I had to have abdominal films taken this week. I don’t know about you, but I strongly dislike dropping my street clothes for a hospital gown unless it is absolutely necessary.
Here’s the thing: it is not absolutely necessary that you drop your street clothes for a hospital gown to have plain films of any part of your body as long as there is no metal in the field.
Again, I don’t know about you, but I plan ahead in order to refuse the gown. What does that mean? That means that I wear yoga pants and a t-shirt with a pullover hoodie and I retain my right to refuse the gown.
Here’s how it went:
I registered. I waited. I was escorted back, and thus began the dehumanizing, demoralizing routine, we’ve all come to know and hate.
“Take everything from you waist up off and put on this gown. Let me know when you are ready by cracking the door open.”
I politely declined the gown. The technician pressed the issue by repeating her directive.
Again, I politely declined, and again, she pressed the issue.
[Lather, rinse, repeat with a pinch of annoyance on her part.]
I kindly, but firmly told her that I would not be putting on a hospital gown as I didn’t have so much as an elastic band above my waist and the only metal was internal hardware from the transplant. Furthermore, it is not necessary for me to put on a gown as the quality of the image will not be compromised in any way, shape, or form.
My general rule of thumb is to avoid the gown at all cost.
Never do anything that even hints at the possibility that you might be sticking around for more than the duration of any given diagnostic.
Begin with your end in mind, and always enter with a solid exit strategy!
She has been a cancer patient, survivor, heart transplant recipient and documentary film producer.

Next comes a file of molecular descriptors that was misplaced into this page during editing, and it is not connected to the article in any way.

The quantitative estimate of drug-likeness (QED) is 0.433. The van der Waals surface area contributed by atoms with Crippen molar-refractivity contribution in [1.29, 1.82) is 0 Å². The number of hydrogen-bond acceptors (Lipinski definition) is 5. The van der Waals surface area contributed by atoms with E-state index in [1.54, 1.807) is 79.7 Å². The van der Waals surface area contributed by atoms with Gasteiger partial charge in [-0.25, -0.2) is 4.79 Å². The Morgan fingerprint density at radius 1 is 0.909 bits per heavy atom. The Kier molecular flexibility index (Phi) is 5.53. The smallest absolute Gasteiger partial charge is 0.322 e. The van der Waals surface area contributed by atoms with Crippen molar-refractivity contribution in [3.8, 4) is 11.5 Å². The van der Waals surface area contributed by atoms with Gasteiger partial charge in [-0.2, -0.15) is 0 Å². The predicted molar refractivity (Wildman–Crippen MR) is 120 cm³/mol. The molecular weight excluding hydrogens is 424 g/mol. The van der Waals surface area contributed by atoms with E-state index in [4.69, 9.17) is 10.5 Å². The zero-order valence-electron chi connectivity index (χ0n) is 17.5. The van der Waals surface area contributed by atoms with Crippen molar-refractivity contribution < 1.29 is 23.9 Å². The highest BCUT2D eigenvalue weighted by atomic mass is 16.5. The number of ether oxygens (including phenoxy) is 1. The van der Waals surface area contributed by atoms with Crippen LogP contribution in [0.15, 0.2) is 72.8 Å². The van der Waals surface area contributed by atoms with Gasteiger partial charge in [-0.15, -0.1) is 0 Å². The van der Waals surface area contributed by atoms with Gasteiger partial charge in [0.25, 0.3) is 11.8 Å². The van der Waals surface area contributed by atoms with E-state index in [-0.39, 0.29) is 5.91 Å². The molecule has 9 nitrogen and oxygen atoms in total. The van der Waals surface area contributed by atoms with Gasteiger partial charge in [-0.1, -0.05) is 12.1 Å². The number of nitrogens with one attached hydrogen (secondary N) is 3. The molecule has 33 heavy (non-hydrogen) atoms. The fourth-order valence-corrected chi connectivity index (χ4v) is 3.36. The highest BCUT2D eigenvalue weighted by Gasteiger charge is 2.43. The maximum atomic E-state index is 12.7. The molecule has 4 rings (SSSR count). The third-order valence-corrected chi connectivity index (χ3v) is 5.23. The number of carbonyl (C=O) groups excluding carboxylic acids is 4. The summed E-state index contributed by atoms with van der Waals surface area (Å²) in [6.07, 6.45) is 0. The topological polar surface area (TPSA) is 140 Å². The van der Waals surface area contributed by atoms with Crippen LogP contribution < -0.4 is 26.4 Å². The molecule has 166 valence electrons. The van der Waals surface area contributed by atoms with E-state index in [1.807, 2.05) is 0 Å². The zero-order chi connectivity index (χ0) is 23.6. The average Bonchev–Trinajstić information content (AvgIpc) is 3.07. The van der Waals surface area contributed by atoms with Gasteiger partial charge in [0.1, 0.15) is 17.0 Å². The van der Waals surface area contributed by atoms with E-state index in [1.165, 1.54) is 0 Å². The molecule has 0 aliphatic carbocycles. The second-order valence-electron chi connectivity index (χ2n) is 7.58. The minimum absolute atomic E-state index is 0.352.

As a child, she was successfully treated for Ewing’s Sarcoma. Her experience led her to become a nurse serving the physical, psychosocial, and educational needs of children, adolescents, and their families along the cancer trajectory.
Stephanie holds a B.A. in Psychology from Furman University, and a B.S., and M.S in Nursing from Johns Hopkins University and the University of Florida. At Dartmouth, Stephanie helped establish the Survivorship Clinic with Eric Larsen, MD and Sara Chaffee, MD. This clinic provided ongoing personal support and education for childhood cancer survivors and their families.
In April 2008, Stephanie’s heart failed as a result of the radiation and Doxorubicin used to cure her Ewing’s Sarcoma as a child. She received a heart transplant at the Cleveland Clinic.
As a result of this experience, she co-produced an award winning documentary ‘Resilient: the Story of Late Effects of Cancer Treatment’, highlighting the challenges faced by survivors, families, and friends.
Stephanie resides in the metro Atlanta area with her husband and their 12-year-old-son. The Zimmermans enjoy everything from Formula One Racing and college & NFL football to go carting, ziplining, and cycling.
Please feel free to contact Stephanie at firstname.lastname@example.org.
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